She suggests I get in touch with Leo Murray, a fellow member of Plane Stupid. Murray, an animator, wrote and directed a short animated film about climate change called Wake Up, Freak Out – Then Get a Grip and his artwork, which is brilliant and rather haunting, also appeared in The Age of Stupid.
Murray, who is the grandson of the late Labour peer Anthony Greenwood, agrees that activists “tend, on the whole, to come from materially secure backgrounds and to be relatively well educated. These features are not quite prerequisites but it’s easy to see why they’re important. You need to be clear about where your next meal is coming from before you can start worrying about other people’s problems.”
But the world is full of problems – nuclear proliferation, war, poverty, sweatshops, Aids. So why focus on climate change? “It is,” says Omond, “the problem that amplifies all the other problems. Where there’s poverty, climate change will make it worse. Where there’s social discord, climate change will make that worse, too. In terms of my generation, it’s been gaining traction, and it’s in our consciousness that action is needed. Now it’s just at the point when it’s close to being too late.”
Another thing about climate activism, according to Omond, is that it’s a really good place to make a start. “The first thing we’re asking for is not an end to capitalism. We want sustainable capitalism. You’re asking for the world to transform, but you’re not asking for people to accept a new ideology. You’re just saying: find sustainable ways of doing these things.” In other words, climate activism need not be about upsetting the apple cart. The apple cart can wait. But there are things you can do, and you can start doing them immediately.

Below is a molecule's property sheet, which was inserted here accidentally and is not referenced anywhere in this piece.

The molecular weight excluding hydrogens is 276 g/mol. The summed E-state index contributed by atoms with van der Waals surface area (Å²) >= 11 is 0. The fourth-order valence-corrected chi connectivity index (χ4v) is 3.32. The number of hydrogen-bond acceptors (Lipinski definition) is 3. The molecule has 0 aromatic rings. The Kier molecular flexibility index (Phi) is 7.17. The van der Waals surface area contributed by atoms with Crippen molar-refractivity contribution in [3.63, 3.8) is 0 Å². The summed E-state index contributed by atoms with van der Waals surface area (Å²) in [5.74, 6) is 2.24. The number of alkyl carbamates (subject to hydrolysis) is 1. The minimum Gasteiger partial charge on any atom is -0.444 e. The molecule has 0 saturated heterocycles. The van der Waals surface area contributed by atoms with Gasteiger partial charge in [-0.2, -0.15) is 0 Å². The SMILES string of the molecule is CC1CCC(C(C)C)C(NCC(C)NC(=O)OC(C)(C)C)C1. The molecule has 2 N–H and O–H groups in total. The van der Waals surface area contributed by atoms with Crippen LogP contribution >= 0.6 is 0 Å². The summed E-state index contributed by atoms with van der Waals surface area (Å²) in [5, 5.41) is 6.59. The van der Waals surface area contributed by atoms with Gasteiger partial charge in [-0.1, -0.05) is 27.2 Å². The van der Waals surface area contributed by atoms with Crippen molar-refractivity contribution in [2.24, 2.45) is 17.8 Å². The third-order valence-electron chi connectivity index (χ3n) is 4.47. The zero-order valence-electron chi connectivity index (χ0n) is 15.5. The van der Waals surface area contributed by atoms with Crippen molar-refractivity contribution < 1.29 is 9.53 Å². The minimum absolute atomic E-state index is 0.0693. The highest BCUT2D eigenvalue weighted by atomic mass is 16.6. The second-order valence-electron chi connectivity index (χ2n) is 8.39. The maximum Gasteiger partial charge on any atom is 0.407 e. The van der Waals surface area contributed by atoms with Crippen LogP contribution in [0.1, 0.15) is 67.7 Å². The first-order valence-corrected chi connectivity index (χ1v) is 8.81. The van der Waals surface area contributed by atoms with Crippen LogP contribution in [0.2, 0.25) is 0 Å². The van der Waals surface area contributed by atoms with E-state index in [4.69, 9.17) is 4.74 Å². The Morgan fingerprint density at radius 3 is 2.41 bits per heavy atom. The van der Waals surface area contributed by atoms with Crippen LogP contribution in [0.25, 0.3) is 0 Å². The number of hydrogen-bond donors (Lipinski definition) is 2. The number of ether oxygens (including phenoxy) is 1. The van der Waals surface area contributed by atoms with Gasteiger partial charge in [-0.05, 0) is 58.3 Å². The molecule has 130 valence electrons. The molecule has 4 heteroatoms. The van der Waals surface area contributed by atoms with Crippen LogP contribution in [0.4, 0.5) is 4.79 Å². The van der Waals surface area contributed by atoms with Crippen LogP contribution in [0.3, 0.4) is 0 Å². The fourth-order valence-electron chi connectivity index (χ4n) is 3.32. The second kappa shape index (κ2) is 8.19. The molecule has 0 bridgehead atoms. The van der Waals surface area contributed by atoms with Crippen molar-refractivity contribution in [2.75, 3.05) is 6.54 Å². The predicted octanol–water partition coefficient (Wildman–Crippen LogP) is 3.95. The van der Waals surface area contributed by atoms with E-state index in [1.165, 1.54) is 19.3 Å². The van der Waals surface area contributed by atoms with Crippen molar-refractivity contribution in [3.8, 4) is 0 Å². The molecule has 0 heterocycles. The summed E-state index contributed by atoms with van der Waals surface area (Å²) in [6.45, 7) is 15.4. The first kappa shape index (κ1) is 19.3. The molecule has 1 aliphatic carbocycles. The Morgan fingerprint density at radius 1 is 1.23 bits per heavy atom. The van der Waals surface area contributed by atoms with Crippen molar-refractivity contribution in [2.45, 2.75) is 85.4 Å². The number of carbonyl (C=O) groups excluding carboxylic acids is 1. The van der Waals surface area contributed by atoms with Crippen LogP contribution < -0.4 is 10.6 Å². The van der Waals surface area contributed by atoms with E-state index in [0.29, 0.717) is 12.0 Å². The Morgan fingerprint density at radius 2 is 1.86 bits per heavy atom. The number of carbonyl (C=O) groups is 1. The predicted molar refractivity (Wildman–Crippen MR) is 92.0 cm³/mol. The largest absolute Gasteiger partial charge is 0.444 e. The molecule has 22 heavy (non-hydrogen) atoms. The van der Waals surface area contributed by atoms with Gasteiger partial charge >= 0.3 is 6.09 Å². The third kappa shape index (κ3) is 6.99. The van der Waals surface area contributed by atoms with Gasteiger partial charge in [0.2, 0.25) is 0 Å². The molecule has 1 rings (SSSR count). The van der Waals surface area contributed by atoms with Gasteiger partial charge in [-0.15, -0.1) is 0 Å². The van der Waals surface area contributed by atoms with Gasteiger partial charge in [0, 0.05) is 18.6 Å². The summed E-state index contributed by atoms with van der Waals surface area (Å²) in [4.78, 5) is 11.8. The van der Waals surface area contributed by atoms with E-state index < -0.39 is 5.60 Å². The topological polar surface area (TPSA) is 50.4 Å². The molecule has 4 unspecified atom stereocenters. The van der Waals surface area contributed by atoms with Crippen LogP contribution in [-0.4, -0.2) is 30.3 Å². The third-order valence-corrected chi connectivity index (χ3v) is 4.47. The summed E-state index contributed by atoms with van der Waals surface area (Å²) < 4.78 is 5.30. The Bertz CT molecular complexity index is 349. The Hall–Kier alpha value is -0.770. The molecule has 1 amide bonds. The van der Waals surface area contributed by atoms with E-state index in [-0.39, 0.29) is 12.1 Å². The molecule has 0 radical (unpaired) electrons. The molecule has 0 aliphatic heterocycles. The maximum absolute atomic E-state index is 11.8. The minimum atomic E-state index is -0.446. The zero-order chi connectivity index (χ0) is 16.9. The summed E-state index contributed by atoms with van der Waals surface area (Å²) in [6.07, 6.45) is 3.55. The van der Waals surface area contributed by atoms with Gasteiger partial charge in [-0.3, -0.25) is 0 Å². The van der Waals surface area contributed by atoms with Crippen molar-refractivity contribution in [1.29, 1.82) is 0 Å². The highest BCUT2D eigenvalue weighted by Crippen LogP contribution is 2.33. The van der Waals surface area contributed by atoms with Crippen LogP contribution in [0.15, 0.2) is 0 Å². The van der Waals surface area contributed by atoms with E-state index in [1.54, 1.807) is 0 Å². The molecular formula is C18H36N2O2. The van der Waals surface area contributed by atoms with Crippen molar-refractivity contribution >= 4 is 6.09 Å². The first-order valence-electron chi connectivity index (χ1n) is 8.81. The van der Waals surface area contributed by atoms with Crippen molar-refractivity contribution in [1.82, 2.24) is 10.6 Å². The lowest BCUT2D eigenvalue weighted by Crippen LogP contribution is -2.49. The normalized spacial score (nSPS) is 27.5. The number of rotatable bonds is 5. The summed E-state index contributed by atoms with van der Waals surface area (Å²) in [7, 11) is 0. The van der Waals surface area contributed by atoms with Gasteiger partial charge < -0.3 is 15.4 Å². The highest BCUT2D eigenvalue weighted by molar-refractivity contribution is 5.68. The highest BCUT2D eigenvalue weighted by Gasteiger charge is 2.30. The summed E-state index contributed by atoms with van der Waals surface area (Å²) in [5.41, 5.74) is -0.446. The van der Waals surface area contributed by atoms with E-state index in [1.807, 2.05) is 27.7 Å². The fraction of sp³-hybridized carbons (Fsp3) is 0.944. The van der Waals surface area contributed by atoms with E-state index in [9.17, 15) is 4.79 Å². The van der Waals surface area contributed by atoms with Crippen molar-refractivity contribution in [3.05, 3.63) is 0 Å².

“The basic thing,” says Franny Armstrong, “is that human life is worth saving. There isn’t time left in the lifespan of our sun for intelligent life to evolve again. It would be a catastrophe to blow it.”
Armstrong, 37, attended Godolphin and Latymer, which she has described as “one of London’s most expensive schools”. She has also said that “after witnessing the superiority complex that comes with extreme wealth, I wanted nothing more to do with it”. It was at school that she first became concerned about the environment. At 14, she remembers a teacher talking about the greenhouse effect. She couldn’t stop thinking about it.
She knows that getting human beings to change their ways, in a very short time, is a huge task. The consequences of what we do now will only really affect the world in a few decades. We are not used to such nebulous incentives. Nevertheless, Armstrong is the driving force behind 10:10, a campaign to cut emissions by 10 per cent in 2010. “The people working on climate change are the happiest I know,” she says.